The Republican agenda to repeal and replace the Affordable Care Act will fulfill campaign promises, but misses the point of healthcare policy: Optimizing Americans’ health in an economically sustainable way. Isn’t that really what we’ve been arguing about for the past eight years? Shouldn’t that be the focus?
Healthcare is a massive expense for the United States and the tragic truth is our outcomes are exceptionally poor compared to our expenditure. The progression of chronic diseases represents majority of the expenditures. According to the Centers for Disease Control and Prevention, chronic diseases account for 75% of healthcare spending. Four percent of GDP is spent on diabetes alone. If the Graham-Cassidy bill were to pass, it would result in many chronic diseases going unchecked and untreated. This would not decrease cost.
Complications of poorly managed chronic diseases, not the treatment of the conditions themselves, account for the bulk of healthcare expenditures. Our fee-for-service healthcare system inadvertently created disincentives for effectively keeping chronic conditions like diabetes and hypertension in check as hospitals, doctors, and insurers made more money on acute complications requiring hospitalization, surgery, or intensive intervention than they did on day-to-day interactions required to keep chronic diseases under control. In fact, there was no mechanism to reward clinicians for keeping their patients healthy. The Affordable Care Act (ACA) was a step in the right direction to address this fundamental flaw in our healthcare system. Accountable Care Organizations and Alternate Payment Models were created to reward those doctors and healthcare systems that meet certain quality benchmarks.
Certain aspects of ACA are very unpopular with opponents of the law, especially the individual mandate. The latest proposal scraps the mandate, ends ACA tax credits and subsidies, and lets states decide if they want to keep protections for people with preexisting conditions (chronic diseases – those conditions we mentioned that drive the majority of our healthcare cost). Instead, the bill allocates $1.42 trillion for block grants to states. The hypothesis is that the states will find a more efficient and effective way to spend this money.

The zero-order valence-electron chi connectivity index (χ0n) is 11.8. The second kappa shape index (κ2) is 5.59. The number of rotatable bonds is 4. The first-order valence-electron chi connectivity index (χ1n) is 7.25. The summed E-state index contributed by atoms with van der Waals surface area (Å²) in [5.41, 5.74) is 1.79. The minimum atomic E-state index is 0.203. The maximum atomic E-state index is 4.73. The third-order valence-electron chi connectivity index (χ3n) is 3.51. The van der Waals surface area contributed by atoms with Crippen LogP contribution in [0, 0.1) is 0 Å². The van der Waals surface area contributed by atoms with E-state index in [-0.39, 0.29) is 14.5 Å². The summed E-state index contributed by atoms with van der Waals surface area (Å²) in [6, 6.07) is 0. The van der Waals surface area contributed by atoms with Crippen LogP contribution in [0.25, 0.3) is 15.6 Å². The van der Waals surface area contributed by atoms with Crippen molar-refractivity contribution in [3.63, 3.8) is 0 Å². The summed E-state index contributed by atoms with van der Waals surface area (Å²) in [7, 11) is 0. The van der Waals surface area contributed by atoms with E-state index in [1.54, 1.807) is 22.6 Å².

What could we achieve if we focused this energy on the policies that really affect how care is delivered and paid for on the front lines?
If the goal is to improve health outcomes so that we move up in global life expectancy rankings (we are currently number 31) and don’t bankrupt our country (we’re spending nearly 20% of GDP on healthcare), then Congress must focus on policies that affect those two goals. The solution is not a new law that shifts the burden of figuring this out to the States and risks leaving more people uninsured; it’s smarter use of regulations to drive change throughout the system.
For instance, we need Health and Human Services to remove barriers to implementing novel healthcare delivery models like remote patient monitoring and telemedicine. There’s extensive data to show that these systems work when deployed strategically. We now have the ability to deploy them broadly and cost-effectively using technology that is already in patients hands like smartphones, wearables, and bluetooth-enabled devices. We can finally do this at scale. So why aren’t we doing it? Because most doctors do not get paid for interacting with their patients unless they see those patients face-to-face in their office, let’s change that.
Additionally, lack of physical activity, poor nutrition, tobacco use, and high alcohol use are major contributors to chronic diseases. These lifestyle habits require behavioral changes that are notoriously difficult. Educating patients about the importance of their role in managing their health is a time-consuming task for which there is inadequate time during a primary care visit. So why are we trying to cram it in to those 6 minutes? We need to start thinking about asynchronous workflows in medicine and leverage the kinds of technologies that have driven efficiency in other areas of business. What if physicians routinely prescribe YouTube videos to watch? What if physician practices implemented Slack as a means to communicate with patients? Imagine the impact that would have.
It’s all about scalability.
We have the knowledge, talent, and passion in healthcare to make our country healthier. We need to empower healthcare providers with tools that expand their reach and their impact. This requires aligning payment models and regulations to allow for new models of care delivery. The Centers for Medicare and Medicaid Services (CMS) limits technologies, and therefore provider usage patterns, to a certified list, narrowing provider and patient options. CMS plays an important role in ensuring the safety and efficacy of treatment modalities by regulating which options are reimbursed. It also needs to incentivize healthcare providers to focus on meaningful improvements in health outcomes and allow them to leverage innovations such as asynchronous remote monitoring and communications technologies.
Block grants to states would allow for more flexibility and creativity if such limitations were also addressed. However, passing the buck to the states without also addressing existing regulatory hurdles to innovation will result in fewer insured Americans and a continuation of our skyrocketing healthcare costs.
It is tempting to simply cut costs today rather than focus on changes to the Affordable Care Act that will pay dividends in the long-term via lower average cost per patient and fewer complications. But, if the administration and Congress can promote innovation through regulatory authority, realigning incentives, they can still work toward a more efficient use of healthcare dollars and we can achieve that simple goal of better health and economic sustainability.